Gathered around a fire in a large wooden tent, Ronald (like Reagan, he joked) taught us the Sámi ways – including how to joik, a type of musical language.

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He sang us tunes he’d devised for his children, based on their personalities, and made us guess which animal the song was about based on how it sounded.

Over a cup of mushroom tea – which we were assured was not hallucinogenic - the ordained shaman carried out a ceremony where we cast a piece of birch tinder into the flames to commune with our ancestors.

For the Sámi, the Northern Lights are more than just a scientific phenomenon: they are a religious experience, allowing you to see your ancestors.

While mine proved to be notably shy on this trip, it was still an eye-opener.

Tromsø

Daily Echo: The Balmoral docked in Tromso at night
Daily Echo: The Balmoral docked in Tromso at night

The Balmoral docked in Tromso at night (Image: Fred. Olsen Cruise Lines)

Norway’s largest northern city, Tromsø has parallels with its southerly cosmopolitan cousins: nightclubs, bars, a university and plenty of chic coffee joints and shops.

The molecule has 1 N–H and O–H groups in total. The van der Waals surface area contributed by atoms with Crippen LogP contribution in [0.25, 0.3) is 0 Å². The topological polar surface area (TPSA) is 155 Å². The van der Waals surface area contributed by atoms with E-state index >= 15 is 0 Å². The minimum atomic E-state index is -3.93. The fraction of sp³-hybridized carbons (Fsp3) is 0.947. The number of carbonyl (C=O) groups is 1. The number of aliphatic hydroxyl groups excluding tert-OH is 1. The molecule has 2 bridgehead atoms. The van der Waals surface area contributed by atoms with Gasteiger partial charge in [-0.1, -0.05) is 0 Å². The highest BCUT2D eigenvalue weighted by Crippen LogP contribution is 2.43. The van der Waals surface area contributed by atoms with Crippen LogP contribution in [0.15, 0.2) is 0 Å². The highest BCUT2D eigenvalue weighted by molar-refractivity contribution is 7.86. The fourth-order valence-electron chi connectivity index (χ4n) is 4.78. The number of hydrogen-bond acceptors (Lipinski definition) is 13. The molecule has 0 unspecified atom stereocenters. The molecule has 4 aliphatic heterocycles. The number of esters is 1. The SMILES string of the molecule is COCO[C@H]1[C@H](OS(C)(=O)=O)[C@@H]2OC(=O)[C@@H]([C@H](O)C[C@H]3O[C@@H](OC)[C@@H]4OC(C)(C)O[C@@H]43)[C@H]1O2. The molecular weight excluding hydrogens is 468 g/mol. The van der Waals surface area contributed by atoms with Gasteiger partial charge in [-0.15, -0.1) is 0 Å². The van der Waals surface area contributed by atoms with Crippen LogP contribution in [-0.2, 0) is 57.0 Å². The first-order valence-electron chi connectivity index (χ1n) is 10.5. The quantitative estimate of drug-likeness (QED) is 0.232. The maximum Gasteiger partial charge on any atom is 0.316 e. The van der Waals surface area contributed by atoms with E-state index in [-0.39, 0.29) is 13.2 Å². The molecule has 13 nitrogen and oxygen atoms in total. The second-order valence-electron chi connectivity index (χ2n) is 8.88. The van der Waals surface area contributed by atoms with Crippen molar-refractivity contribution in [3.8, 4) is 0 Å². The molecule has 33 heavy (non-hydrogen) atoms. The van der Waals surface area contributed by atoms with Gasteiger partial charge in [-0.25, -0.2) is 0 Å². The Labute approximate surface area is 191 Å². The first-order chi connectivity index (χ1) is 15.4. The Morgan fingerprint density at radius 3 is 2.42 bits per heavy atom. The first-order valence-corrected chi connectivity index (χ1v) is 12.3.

But life here is also vastly different. In the summer, the sun does not set, and in winter there is perpetual night, making it a popular spot to see the aurora.

Even in spring, snow covers everything: one of the biggest local hazards are roof avalanches, and vehicles drive around to create rivets in the snow for commuters to travel by ski.

I even spotted a few locals ‘walking’ their dog by ski as well!

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For a bracing morning stroll in these climes, which are often below freezing, don your big coats, hat and gloves and strap on a pair of snowshoes to your boots for a guided walk with Tromsø Outdoor.

I am notoriously Bambi-like on icy terrain – but the shoes allow you to take in the undulating hills of snow and powdery flurries falling from the birch trees without fear of landing on your backside.

Our friendly guide Tomi treated us to a cup of hot blackcurrant and a traditional pancake, sandwiched with cinnamon buttercream, while we also drank in the panoramic vistas of the city and the mountains.